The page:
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  1. Courts, Expertise and Resource Allocation: Is There a Judicial 'Legitimacy Problem'?Keith Syrett - 2014 - Public Health Ethics 7 (2):112-122.
    Courts are increasingly obliged to adjudicate upon challenges to allocative decisions in healthcare, but their involvement continues to be regarded with unease, imperilling the legitimacy of the judicial role in this context. A central reason for this is that judges are perceived to lack sufficient expertise to determine allocative questions. This article critically appraises the claim of lack of judicial expertise through an examination of the various components of a limit-setting decision. It is argued that the inexpertise argument is weak (...)
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  • Consumer Sovereignty in Healthcare: Fact or Fiction? [REVIEW]M. Joseph Sirgy, Dong-Jin Lee & Grace B. Yu - 2011 - Journal of Business Ethics 101 (3):459-474.
    We pose the question: Is consumer sovereignty in the healthcare market fact or fiction? Consumer sovereignty in healthcare implies that society benefits at large when healthcare organizations compete to develop high quality healthcare products while reducing the cost of doing business (reflected in low prices), and when consumers choose wisely among healthcare products by purchasing those high quality products at low prices. We develop a theoretical model that encourages systematic empirical research to investigate whether consumer sovereignty in healthcare is fact (...)
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  • Justice and Fairness: A Critical Element in U.S. Health System Reform.Paul T. Menzel - 2012 - Journal of Law, Medicine and Ethics 40 (3):582-597.
    The case for U.S. health system reform aimed at achieving wider insurance coverage in the population and disciplining the growth of costs is fundamentally a moral case, grounded in two principles: (1) a principle of social justice, the Just Sharing of the costs of illness, and (2) a related principle of fairness, the Prevention of Free‐Riding. These principles generate an argument for universal access to basic care when applied to two existing facts: the phenomenon of “market failure” in health insurance (...)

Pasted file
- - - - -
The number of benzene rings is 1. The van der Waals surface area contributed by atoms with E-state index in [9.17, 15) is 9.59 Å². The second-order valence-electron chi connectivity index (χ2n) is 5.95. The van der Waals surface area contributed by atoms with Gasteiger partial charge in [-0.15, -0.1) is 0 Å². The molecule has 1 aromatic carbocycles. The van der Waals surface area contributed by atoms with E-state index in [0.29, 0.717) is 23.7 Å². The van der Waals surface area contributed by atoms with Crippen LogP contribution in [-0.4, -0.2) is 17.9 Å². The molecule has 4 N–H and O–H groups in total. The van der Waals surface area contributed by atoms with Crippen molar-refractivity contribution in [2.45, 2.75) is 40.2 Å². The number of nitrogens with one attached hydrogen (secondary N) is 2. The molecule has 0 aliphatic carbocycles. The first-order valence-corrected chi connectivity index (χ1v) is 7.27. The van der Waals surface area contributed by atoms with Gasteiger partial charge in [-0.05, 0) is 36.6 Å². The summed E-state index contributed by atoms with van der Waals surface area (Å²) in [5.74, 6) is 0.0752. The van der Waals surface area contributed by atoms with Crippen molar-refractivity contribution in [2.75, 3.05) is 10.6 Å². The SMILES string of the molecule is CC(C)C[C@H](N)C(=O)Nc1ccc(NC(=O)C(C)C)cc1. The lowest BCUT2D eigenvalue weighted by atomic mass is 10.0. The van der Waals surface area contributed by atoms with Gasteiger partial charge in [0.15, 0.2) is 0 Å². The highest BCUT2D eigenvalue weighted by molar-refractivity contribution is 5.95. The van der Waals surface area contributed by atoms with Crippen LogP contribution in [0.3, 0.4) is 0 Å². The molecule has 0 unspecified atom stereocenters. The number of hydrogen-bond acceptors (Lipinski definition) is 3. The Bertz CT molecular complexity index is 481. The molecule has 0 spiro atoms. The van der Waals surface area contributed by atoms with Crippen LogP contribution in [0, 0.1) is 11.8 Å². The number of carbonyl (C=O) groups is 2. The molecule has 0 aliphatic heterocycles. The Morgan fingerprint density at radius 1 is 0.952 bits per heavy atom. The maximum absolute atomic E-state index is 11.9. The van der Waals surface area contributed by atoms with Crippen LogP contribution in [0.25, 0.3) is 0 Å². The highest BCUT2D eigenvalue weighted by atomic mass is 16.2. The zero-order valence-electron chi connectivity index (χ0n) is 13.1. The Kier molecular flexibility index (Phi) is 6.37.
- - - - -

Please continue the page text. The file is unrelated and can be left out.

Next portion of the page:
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  • Slouching Toward Managed Care Liability: Reflections on Doctrinal Boundaries, Paradigm Shifts, and Incremental Reform.Wendy K. Mariner - 2001 - Journal of Law, Medicine and Ethics 29 (3-4):253-277.
    Following the seemingly endless debate over managed care liability, I cannot suppress thoughts of Yeats’s poem, “The Second Coming.” It is not the wellknown phrase, “Things fall apart; the centre cannot hold,” that comes to mind; although that could describe the feeling of a health-care system unraveling. The poem’s depiction of lost innocence — “The best lack all conviction, while the worst/Are full of passionate intensity” — does not allude to the legislature, the industry, the public, or the medical or (...)
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  • Slouching Toward Managed Care Liability: Reflections on Doctrinal Boundaries, Paradigm Shifts, and Incremental Reform.Wendy K. Mariner - 2001 - Journal of Law, Medicine and Ethics 29 (3-4):253-277.
    Following the seemingly endless debate over managed care liability, I cannot suppress thoughts of Yeats’s poem, “The Second Coming.” It is not the wellknown phrase, “Things fall apart; the centre cannot hold,” that comes to mind; although that could describe the feeling of a health-care system unraveling. The poem’s depiction of lost innocence — “The best lack all conviction, while the worst/Are full of passionate intensity” — does not allude to the legislature, the industry, the public, or the medical or (...)